Another option could be to prune your laurels back very hard into old wood so that the shrubs will remain narrow for several years. English laurels aree a classic hedge plant so the should be amenable to sprouting new branches from old wood.

Anyway, if you do remove the English Laurels you can replant between the stumps immediately. I wouldn't mess with herbicide on the stumps and there wouldn't be a significant allelopathic effect. It will be difficult to dig a hole where there are large roots but with enough effort you can saw them out.
 
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That's good news and thanks BTW! Very kind of you. The photo doesn't show off my rock locking wall, that took me 6 months to do. Ha! Considering we spent nothing doing it but time, it turned out nice.

The laurels can be trimmed on the bottom. But they'll swallow up 'a lot' of real estate growing like a giant mushroom. The area above where they wouldn't get trimmed becomes tall and heavy as it spread out, that middle area will sprout more and it just keeps coming. They get wider and wider until the laurels are hanging completely over everything else blocking all light and the other plants all wither and look terrible. I finally cut it out and they've recovered since. But we get stuck with truck loads of laurel branches too big for my chipper. That's what made me think of Green Giants, at least they're columnar and not going to sag. They'd be fluffy and wispy outwards minding their own business for the most part,.. I think. And I wouldn't mind some shade form the height. There used to be row of pines trees there that had to be removed unfortunately, we miss them so maybe that's part of it.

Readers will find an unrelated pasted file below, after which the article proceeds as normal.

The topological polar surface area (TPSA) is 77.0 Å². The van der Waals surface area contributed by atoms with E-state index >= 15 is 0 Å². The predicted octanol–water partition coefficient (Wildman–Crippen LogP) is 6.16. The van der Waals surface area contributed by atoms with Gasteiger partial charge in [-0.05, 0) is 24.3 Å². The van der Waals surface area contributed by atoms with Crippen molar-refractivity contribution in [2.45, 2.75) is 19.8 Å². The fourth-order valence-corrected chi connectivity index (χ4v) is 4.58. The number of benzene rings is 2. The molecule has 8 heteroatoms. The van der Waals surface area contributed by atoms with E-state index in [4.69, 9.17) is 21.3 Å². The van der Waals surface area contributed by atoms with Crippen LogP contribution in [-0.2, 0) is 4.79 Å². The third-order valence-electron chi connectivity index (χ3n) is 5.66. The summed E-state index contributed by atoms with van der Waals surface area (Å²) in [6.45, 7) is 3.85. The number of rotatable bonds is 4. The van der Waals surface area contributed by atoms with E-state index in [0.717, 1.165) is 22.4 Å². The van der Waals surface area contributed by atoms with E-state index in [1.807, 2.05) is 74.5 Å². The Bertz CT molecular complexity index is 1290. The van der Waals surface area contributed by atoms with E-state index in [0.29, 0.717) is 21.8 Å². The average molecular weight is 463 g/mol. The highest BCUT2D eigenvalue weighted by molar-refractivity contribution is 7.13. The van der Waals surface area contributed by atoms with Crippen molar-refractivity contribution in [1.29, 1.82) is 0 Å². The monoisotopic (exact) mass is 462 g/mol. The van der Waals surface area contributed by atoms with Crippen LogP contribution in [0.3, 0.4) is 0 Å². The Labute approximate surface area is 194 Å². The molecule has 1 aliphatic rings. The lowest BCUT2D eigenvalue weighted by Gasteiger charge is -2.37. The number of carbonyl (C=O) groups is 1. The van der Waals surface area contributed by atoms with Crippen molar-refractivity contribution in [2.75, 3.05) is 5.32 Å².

We get a good snow sometimes in winter, when they come crashing down, they smash what's below like tree limbs. This last winter we had snow, tops were laying on the ground, it was such a mess. Sooo much breakage. Some of the large trunks split down the middle when branches ripped. I let one go out the back of the property only trimming the bottom, and it got 18ft wide before I knew it. It kept sagging down and over my other neighbors yard too. I took it down before they said anything just a matter of time. The topped hedges don't have those issues. I'll keep the main ones of course, they're so bullet proof and nothing else would grow out there. But these are hard to trim between the fence and up on a raise bed of rock as they are. I don't know,... maybe I'll reconsider. We do love the looks of it, just the constant trimming's exhausting. I have a 12 ft laurel hedge that's over about 200ft long now that keeps me pretty busy. :)

Sorry, that was probably too Long of an explanation.

Thanks for the help, really appreciate it!!
 
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Thank you for the explanation. I now understand the details of your situation better. I'm sure the Thuja will be an excellent choice. Good luck with this project.